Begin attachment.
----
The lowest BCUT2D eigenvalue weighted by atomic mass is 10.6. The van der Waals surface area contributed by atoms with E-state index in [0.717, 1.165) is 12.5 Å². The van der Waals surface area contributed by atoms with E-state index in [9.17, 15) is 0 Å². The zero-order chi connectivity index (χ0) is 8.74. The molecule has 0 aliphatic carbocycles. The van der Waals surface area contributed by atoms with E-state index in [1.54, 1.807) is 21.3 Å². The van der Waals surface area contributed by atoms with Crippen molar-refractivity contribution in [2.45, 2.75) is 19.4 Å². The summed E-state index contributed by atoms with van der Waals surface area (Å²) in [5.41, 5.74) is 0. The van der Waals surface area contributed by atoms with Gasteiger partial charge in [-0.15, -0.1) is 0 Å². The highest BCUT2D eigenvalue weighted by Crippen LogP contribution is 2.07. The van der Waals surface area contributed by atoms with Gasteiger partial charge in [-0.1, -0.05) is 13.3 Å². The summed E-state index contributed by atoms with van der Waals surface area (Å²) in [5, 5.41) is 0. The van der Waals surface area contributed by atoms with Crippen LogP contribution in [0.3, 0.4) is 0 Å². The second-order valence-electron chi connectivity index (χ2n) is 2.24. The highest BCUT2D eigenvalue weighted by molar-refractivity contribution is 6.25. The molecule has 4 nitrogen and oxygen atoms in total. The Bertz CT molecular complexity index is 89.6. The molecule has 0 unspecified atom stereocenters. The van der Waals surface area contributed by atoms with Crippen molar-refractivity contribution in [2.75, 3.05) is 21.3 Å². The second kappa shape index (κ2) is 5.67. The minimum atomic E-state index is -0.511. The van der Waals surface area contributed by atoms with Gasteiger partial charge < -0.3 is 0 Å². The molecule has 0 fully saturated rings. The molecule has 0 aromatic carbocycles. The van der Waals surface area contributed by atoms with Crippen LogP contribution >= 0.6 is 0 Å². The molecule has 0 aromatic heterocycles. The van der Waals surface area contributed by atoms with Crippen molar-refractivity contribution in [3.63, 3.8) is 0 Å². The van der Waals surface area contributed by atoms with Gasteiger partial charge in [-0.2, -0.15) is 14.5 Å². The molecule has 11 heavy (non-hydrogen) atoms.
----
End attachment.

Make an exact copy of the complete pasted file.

The lowest BCUT2D eigenvalue weighted by atomic mass is 10.6. The van der Waals surface area contributed by atoms with E-state index in [0.717, 1.165) is 12.5 Å². The van der Waals surface area contributed by atoms with E-state index in [9.17, 15) is 0 Å². The zero-order chi connectivity index (χ0) is 8.74. The molecule has 0 aliphatic carbocycles. The van der Waals surface area contributed by atoms with E-state index in [1.54, 1.807) is 21.3 Å². The van der Waals surface area contributed by atoms with Crippen molar-refractivity contribution in [2.45, 2.75) is 19.4 Å². The summed E-state index contributed by atoms with van der Waals surface area (Å²) in [5.41, 5.74) is 0. The van der Waals surface area contributed by atoms with Gasteiger partial charge in [-0.15, -0.1) is 0 Å². The highest BCUT2D eigenvalue weighted by Crippen LogP contribution is 2.07. The van der Waals surface area contributed by atoms with Gasteiger partial charge in [-0.1, -0.05) is 13.3 Å². The summed E-state index contributed by atoms with van der Waals surface area (Å²) in [5, 5.41) is 0. The van der Waals surface area contributed by atoms with Crippen LogP contribution in [0.3, 0.4) is 0 Å². The second-order valence-electron chi connectivity index (χ2n) is 2.24. The highest BCUT2D eigenvalue weighted by molar-refractivity contribution is 6.25. The molecule has 4 nitrogen and oxygen atoms in total. The Bertz CT molecular complexity index is 89.6. The molecule has 0 unspecified atom stereocenters. The van der Waals surface area contributed by atoms with Crippen molar-refractivity contribution in [2.75, 3.05) is 21.3 Å². The second kappa shape index (κ2) is 5.67. The minimum atomic E-state index is -0.511. The van der Waals surface area contributed by atoms with Gasteiger partial charge < -0.3 is 0 Å². The molecule has 0 fully saturated rings. The molecule has 0 aromatic carbocycles. The van der Waals surface area contributed by atoms with Crippen LogP contribution >= 0.6 is 0 Å². The molecule has 0 aromatic heterocycles. The van der Waals surface area contributed by atoms with Crippen molar-refractivity contribution in [3.63, 3.8) is 0 Å². The van der Waals surface area contributed by atoms with Gasteiger partial charge in [-0.2, -0.15) is 14.5 Å². The molecule has 11 heavy (non-hydrogen) atoms.